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  5. Rogers Stirk Harbour + Partners
  6. 2013
  7. In Progress: The Leadenhall Building / Rogers Stirk Harbour + Partners

In Progress: The Leadenhall Building / Rogers Stirk Harbour + Partners

In Progress: The Leadenhall Building / Rogers Stirk Harbour + Partners
In Progress: The Leadenhall Building / Rogers Stirk Harbour + Partners, Courtesy of Rogers Stirk Harbour + Partners
Courtesy of Rogers Stirk Harbour + Partners

Rogers Stirk Harbour & Partners’ Leadenhall Building became the tallest building in the City of London when it topped out on June 18th. The 50 story tower opposite Lloyd’s of London rises to a height of 224.5 meters 802 feet), its slender form creating its own distinctive profile within an emerging cluster London. The building’s tapering profile is prompted by a requirement to respect views of St Paul’s Cathedral, in particular from Fleet Street. The building comprises a number of distinct architectural elements that provide clarity to the composition both as a whole and as a legible expression of its constituent parts. These elements include the primary stability structure, the ladder frame, the office floor plates, the northern support core, the external envelope and the public realm.

More images and video of The Leadenhall Building after the break...

Courtesy of Rogers Stirk Harbour + Partners
Courtesy of Rogers Stirk Harbour + Partners

The tower’s design ensures that from this key vantage point the cathedral’s dome is still framed by a clear expanse of sky. The office floors, containing the highest quality office space, take the form of rectangular floor plates which progressively diminish in depth towards the apex. Instead of a traditional central core providing structural stability, the building employs a full perimeter braced tube which defines the perimeter of the office floor plates and creates stability under wind loads. The circulation and servicing core is located in a detached north-facing tower, containing passenger and goods lifts, service risers and on-floor plant and WCs.

Floor Plate Showing Public Realm
Floor Plate Showing Public Realm

The building’s envelope expresses the diversity of what it encloses, reinforcing the composition and providing legibility to the primary elements. Although the tower occupies the entire site, the scheme delivers an unprecedented allocation of public space – the lower levels are recessed on a raking diagonal to create a spectacular, sunlit seven-story-high space complete with shops, exhibition space, soft landscaping and trees.

Courtesy of The Leadenhall Building Development Company
Courtesy of The Leadenhall Building Development Company

The structure aims to reinforce the geometry defined by the development envelope, which in turn creates the distinctive tapering form, and takes the form of a perimeter braced ‘tube’ that defines the extent of the floor plates. The ladder frame contributes to the vertical emphasis of the building, and encloses the fire-fighting cores that serve the office floors. The frame also visually anchors the building to the ground.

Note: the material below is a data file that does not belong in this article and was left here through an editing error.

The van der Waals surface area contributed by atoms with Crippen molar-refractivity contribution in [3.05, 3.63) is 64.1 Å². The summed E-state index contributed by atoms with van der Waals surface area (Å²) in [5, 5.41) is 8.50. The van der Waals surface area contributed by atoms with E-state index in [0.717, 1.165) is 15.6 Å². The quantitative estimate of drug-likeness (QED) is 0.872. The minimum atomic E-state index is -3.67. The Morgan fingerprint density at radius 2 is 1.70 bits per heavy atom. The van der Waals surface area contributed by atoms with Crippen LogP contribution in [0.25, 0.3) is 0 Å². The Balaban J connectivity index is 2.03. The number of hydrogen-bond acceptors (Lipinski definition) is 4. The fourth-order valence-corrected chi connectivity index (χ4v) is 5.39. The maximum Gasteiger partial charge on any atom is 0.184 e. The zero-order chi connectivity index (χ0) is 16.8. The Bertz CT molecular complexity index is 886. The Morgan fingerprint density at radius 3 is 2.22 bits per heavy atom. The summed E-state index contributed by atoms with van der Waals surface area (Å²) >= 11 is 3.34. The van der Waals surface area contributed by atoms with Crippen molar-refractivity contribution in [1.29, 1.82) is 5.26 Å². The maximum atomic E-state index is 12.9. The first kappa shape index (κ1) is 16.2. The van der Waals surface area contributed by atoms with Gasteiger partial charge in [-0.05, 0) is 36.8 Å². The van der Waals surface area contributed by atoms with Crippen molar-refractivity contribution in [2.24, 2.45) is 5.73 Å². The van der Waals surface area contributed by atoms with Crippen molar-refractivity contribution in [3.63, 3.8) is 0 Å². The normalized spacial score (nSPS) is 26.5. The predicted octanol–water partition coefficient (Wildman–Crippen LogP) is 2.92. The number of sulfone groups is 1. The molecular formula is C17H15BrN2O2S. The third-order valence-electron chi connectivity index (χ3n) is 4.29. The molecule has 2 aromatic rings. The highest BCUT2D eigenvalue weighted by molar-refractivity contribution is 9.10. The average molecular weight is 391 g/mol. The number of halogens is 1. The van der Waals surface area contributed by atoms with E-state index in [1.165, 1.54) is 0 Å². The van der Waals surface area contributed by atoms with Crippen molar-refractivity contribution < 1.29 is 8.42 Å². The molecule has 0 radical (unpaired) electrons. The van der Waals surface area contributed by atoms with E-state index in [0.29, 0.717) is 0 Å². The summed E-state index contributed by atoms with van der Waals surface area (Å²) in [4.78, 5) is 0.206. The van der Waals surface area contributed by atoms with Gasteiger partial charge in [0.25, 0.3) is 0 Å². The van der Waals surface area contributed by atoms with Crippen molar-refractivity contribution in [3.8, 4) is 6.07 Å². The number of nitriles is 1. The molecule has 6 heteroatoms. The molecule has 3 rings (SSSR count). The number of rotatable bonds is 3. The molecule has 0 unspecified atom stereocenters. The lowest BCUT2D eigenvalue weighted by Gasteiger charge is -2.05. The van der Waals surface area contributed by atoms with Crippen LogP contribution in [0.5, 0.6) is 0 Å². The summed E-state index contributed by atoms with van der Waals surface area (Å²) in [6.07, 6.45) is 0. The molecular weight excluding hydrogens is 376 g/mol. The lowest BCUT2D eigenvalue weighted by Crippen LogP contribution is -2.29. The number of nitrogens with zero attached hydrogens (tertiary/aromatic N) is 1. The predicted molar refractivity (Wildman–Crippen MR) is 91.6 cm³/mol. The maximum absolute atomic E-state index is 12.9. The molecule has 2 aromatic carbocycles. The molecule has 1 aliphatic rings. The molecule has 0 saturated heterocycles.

Courtesy of The Leadenhall Building Development Company
Courtesy of The Leadenhall Building Development Company

This public space offers a half-acre extension to the adjacent piazza of St Helen’s Square. Overlooking the space is a public bar and restaurant served by glazed lifts. This new public space will provide a rare oasis within the dense urban character of the City of London.

Floor Plate Plans
Floor Plate Plans

The office floors take the form of simple rectangular floor plates which progressively diminish in depth by 750 millimetres towards the apex. Office floors are connected to the structural ‘tube’ at every floor level without the need for secondary vertical columns at the perimeter.

East Elevation
East Elevation

The building is designed to express all the constituent elements behind a single glazed envelope. Facades to the office areas require the highest comfort criteria in relation to heat loss, daylight, glare control and solar gain. Here, the facade is supplemented with an internal layer of double-glazing, forming a cavity which incorporates the structural frame. The external glazing incorporates vents at node levels to allow outside air to enter and discharge from the cavity. Controlled blinds in the cavity automatically adjust to limit unwanted solar gain and glare.

Courtesy of Rogers Stirk Harbour + Partners
Courtesy of Rogers Stirk Harbour + Partners

The lower levels of the building are recessed on a raking diagonal to create a large public space that opens up to the south. 

Construction should be completed in the summer of 2014.

Location to be used only as a reference. It could indicate city/country but not exact address. Cite: Becky Quintal. "In Progress: The Leadenhall Building / Rogers Stirk Harbour + Partners" 21 Jun 2013. ArchDaily. Accessed . <http://www.archdaily.com/392494/in-progress-the-leadenhall-building-rogers-stirk-harbour-partners/>
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2 Comments

Bubble · June 22, 2013

I like it, but I think it's more for nostalgic reasons than anything else. Big ol' trusses <3

Scott Smith · June 22, 2013

So many great projects going on in London right now, I'm jealous.

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